Canadian 2011 and 2015 federal ridings: Hamilton

Polling division voting data are available for the most recent Canadian federal election, as are some geographic boundary files for the 2011 and upcoming 2015 election (the latter of which were formed in 2013). Much has been written about how the new election boundaries may favour one party or another, particularly in Ontario. The balance of opinion is that the Conservatives will win more of the new districts than the Liberals or NDP.  Within this context, I am going to explore the new electoral boundaries in the Hamilton area, and make some guesses about how the new districts could impact the upcoming 2015 election.

On the first figure you can see the old boundaries (black lines) as well as the new boundaries (shaded with red boundaries).  The area covers both Hamilton and the rural areas to the west, south and east.  Except for Burlington and Niagara-West, each of these ridings covers at least some part of the official Hamilton city boundary.  The analysis focusses on the area covering the five ridings that are at least partly within the city proper.

hamilton_2013_FEDs

The biggest qualitative change is in West Hamilton, with the creation of a largely urban district (Hamilton West-Ancaster-Dundas) out of what was an urban/rural mixed district that included West Hamilton, Dundas, Ancaster and the largely rural Flamborough area to the west.  This new district includes more of Hamilton proper (a section of West Mountain), and excludes the rural areas.  Furthermore, the rural areas to the west and south have been joined into their own new district of Flamborough-Glanbrook, which is largely rural.

In the table below I tabulate the 2011 voting data by the 2011 and 2015 FEDs.  The table excludes data from advanced polls and other voters that can’t be directly linked to polling division data.   As a result, the numbers underestimate the total number of votes for all parties by 10 and 15% depending on the riding and the party (for example, there is likely more underestimation for the Conservatives than for the NDP since Conservative voters are more likely to use advanced voting).

Table_election_data

Part of the challenge with comparing election results this way is that there is overlap between the ridings.  At first glance it would appear that there is no change at all in the total seats available, but that’s only because the focus here is on ridings that include at least part of the city of Hamilton based on the new federal boundaries.  If we were to have focussed on a larger area that included rural and urban areas to the south and east of Hamilton, there has been a net increase of one riding in the southern part of the Golden Horseshoe.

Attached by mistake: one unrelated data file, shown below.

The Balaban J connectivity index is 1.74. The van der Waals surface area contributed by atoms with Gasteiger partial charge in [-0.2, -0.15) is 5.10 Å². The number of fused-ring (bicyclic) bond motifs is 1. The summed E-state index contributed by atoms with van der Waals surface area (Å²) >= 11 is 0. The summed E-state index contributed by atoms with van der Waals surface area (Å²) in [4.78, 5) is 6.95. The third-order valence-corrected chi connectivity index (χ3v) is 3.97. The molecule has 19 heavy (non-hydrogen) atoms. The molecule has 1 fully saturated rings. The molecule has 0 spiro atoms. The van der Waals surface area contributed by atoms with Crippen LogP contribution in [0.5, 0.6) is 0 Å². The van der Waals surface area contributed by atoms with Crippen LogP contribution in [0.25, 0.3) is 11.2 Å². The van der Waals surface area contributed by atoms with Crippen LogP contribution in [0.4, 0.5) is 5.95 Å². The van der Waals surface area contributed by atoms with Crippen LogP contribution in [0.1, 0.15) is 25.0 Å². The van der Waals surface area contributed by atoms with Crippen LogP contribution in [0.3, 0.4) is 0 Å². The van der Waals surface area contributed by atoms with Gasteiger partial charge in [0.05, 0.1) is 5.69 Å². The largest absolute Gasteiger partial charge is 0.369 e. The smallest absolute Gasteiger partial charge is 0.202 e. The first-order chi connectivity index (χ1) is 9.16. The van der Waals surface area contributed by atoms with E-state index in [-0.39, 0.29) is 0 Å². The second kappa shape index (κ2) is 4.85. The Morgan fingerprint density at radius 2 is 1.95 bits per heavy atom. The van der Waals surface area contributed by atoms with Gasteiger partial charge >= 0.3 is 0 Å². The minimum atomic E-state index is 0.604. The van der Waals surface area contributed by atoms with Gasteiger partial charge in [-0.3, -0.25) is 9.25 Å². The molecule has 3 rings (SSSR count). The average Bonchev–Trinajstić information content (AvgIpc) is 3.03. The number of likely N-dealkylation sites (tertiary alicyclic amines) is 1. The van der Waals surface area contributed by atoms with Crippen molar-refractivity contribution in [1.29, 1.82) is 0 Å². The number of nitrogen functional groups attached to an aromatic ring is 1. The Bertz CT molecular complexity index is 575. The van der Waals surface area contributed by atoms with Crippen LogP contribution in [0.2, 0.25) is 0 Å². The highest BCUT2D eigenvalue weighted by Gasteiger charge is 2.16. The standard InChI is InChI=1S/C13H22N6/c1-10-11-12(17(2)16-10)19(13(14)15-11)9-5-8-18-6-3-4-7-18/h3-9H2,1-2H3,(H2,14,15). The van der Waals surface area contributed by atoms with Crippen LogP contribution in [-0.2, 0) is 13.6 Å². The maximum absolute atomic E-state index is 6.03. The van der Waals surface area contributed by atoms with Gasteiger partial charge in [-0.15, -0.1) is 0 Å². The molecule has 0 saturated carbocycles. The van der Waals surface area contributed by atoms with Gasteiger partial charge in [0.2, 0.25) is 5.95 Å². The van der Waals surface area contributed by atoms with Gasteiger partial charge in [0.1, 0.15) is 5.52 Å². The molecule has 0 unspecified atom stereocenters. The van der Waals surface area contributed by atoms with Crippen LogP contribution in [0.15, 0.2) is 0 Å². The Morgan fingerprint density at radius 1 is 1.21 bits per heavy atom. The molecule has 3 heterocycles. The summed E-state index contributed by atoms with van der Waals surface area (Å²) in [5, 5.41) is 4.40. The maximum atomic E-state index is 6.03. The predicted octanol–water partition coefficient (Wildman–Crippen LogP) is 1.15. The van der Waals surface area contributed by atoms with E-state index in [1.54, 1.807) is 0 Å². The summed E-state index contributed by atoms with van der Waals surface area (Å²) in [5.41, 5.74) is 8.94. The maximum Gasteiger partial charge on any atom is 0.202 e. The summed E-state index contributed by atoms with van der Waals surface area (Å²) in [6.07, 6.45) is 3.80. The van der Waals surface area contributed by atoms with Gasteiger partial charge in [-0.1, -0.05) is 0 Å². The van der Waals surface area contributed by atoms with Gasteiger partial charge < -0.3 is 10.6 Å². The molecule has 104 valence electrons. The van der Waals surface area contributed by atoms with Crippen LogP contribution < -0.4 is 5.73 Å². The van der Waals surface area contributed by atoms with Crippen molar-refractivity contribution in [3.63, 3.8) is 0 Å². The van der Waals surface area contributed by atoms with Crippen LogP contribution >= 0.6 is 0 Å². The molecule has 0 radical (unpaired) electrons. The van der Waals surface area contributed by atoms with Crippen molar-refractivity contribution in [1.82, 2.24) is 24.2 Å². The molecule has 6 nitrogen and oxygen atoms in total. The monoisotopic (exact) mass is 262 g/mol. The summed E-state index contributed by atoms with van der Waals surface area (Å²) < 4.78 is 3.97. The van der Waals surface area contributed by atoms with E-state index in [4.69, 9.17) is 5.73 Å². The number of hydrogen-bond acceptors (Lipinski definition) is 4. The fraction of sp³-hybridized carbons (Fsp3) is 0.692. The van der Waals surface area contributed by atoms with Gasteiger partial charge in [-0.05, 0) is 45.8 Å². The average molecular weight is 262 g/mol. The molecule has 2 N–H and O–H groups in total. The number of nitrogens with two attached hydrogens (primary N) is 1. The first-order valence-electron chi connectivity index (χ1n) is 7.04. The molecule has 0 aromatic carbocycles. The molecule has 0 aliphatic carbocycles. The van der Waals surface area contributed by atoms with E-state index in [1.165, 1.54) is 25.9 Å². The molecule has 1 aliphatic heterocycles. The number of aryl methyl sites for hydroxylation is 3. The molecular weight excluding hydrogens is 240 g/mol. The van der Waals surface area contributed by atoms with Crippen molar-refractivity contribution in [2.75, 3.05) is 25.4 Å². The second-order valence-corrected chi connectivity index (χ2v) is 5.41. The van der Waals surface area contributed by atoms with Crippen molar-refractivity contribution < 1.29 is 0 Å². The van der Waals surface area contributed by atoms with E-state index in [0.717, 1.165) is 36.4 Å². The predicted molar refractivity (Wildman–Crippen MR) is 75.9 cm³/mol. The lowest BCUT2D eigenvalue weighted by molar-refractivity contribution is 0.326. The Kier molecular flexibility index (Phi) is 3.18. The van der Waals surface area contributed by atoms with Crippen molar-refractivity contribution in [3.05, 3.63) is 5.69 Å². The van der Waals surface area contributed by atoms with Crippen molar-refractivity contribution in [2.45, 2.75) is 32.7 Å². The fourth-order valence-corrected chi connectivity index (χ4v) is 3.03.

As far as the effect on future election results, the largest impact on re-districting could be that it gives the NDP and the Liberals a chance to pick up the new Hamilton West-Ancaster-Dundas (HWAD) riding, particularly because there is no incumbent candidate.  David Sweet, who was the incumbent for the former Ancaster-Dundas-Flamborough-Westdale riding, is running in the Flamborough-Glanbrook riding for the 2015 election. Without an incumbent in HWAD, the conservative support is probably weaker than the table above suggests.   Based on some recently modelling I’ve done (I’ll post the results in the near future) the absence of an incumbent could knock down the Conservative vote by 20 to 30%.  Assuming that those lost votes would lean more Liberal than NDP, it could make the riding a tight three way race where the deciding factor is likely to be the groundwork and profile of the candidates themselves.  As of February 24, 2015, the Conservatives and Liberals have nominated candidates for the HWAD riding, but the NDP have not.

To summarize, the boundaries of the new federal electoral districts in the Hamilton area more clearly divide rural from urban areas.  The elimination of ‘hybrid’ rural/urban electoral districts throughout Canada is very likely to add to the uncertainty in predicting the next election, particularly because many of these new districts are in Ontario, and many split up old ridings with divided party loyalties.  Further analysis forthcoming…